Alex Preston, once global head of trading for the Carlyle Group LP's leveraged finance division, turned novelist. His villains ooze from the dank corners of the financial and religious world. Bloomberg described Preston's latest novel:
Hedge-fund managers loiter after the church service, hoping to glean tradable tidbits. “Gym-inflated bankers” spill from a pub and slap a passing woman on her bottom.
The Mercedes-driving preacher is also a former banker, though Preston says he drew his voice from the world of politics.
“The priest is based entirely upon Tony Blair,” he says. “I wanted to channel the disappointment of seeing our former prime minister grubbing around on the floor for five-pound notes as he’s doing with his life now. And also that sense of style over substance.”
Now that's the Tony Blair PEU Report knows.
I wonder how Alex Preston would play Carlyle Group stock on NASDAQ post IPO. Another UK writer penned "Carlyle tries to float above the mistrust." This is Money missed Carlyle's asset decline from $153 billion to $147 billion, likely due to asset revaluations and huge investor payouts. It did nail the motivation for pushing an IPO:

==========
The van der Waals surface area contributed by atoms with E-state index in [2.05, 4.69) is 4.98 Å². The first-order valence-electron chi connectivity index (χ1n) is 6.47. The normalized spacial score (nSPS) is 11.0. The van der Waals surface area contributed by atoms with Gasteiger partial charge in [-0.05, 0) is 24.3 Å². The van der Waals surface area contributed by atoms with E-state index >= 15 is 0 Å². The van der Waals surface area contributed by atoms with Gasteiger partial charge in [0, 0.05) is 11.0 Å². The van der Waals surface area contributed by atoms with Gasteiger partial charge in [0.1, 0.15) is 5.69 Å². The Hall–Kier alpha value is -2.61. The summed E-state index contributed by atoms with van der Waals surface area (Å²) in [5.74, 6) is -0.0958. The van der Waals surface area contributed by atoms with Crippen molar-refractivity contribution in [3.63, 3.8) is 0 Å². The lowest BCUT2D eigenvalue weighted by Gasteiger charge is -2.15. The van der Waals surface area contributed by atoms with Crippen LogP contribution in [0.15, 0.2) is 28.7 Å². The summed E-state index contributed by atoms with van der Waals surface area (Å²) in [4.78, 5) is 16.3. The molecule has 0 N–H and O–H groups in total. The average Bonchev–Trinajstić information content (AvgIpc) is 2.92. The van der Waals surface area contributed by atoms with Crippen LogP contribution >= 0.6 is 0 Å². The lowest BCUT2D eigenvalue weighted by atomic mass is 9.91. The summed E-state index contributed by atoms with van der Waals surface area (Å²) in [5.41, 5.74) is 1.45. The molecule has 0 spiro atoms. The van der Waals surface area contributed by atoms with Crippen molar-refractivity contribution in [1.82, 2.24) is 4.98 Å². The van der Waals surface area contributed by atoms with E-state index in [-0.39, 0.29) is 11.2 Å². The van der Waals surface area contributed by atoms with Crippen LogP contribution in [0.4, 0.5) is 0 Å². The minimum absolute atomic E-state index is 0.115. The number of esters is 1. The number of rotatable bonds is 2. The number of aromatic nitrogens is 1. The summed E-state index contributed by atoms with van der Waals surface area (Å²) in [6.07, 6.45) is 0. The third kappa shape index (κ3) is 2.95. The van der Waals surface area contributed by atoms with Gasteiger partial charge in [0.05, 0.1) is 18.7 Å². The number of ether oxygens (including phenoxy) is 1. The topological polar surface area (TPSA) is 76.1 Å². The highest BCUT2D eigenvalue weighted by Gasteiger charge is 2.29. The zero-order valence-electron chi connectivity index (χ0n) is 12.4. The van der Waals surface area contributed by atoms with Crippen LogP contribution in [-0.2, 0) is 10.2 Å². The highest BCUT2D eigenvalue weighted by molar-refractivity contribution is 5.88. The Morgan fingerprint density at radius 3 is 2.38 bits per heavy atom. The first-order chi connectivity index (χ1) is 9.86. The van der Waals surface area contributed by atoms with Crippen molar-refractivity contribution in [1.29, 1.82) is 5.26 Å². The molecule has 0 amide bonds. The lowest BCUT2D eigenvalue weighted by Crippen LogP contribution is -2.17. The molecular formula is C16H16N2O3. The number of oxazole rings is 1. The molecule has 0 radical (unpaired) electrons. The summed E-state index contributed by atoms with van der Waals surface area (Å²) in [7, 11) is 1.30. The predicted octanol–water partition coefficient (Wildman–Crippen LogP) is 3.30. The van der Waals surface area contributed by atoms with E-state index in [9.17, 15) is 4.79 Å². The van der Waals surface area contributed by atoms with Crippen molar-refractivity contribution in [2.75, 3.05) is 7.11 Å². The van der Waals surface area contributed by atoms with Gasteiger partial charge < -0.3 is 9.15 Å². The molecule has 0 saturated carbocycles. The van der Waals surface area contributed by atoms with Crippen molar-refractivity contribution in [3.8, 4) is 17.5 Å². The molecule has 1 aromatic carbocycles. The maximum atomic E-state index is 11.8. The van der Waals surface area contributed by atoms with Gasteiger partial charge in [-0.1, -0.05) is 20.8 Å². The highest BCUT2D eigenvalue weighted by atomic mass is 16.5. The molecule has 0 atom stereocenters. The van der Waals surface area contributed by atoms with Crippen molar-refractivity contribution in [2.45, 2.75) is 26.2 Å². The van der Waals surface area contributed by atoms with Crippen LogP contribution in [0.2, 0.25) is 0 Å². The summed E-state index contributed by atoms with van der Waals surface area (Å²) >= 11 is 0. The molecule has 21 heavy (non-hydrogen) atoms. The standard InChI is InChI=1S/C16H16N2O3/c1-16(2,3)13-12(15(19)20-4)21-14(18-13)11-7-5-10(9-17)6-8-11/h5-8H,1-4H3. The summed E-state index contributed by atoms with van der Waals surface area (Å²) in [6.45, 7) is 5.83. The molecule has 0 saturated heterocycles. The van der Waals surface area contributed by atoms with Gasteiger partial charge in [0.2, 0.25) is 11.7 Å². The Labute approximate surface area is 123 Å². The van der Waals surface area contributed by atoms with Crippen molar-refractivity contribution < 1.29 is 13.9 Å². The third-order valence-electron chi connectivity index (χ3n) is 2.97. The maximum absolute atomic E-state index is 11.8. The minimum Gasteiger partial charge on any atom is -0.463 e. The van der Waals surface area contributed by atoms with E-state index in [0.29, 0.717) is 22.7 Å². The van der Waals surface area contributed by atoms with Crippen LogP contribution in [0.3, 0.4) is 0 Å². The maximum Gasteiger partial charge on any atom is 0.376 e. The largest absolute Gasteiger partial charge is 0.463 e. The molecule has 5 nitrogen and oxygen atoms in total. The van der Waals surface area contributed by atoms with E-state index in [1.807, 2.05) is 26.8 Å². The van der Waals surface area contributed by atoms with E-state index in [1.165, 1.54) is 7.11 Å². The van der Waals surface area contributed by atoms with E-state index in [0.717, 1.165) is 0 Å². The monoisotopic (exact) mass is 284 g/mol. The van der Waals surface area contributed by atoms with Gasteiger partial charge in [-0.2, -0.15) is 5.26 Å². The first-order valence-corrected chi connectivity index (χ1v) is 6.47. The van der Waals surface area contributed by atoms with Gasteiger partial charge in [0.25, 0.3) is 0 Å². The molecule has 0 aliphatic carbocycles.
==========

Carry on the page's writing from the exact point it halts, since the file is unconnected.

Analysts suspect the move is as much to do with the age of the co-founders – all are over 60 – and a wish to cash in.
I've long identified the numerous ways Carlyle co-founders cash in Who will line up at the Carlyle IPO trough? Will it be women with slappable bottoms, Mercedes driving preachers, or retirees seeking greater returns?
Whoever buys will need to be prepared to cover the founders' tax liabilities. It used to be called serf-hood, where people paid for the right to live and work on someone's land. The modern version has people paying for the right to fund a billionaire's tax liability. It's Robber Baron worthy and not the least bit fiction.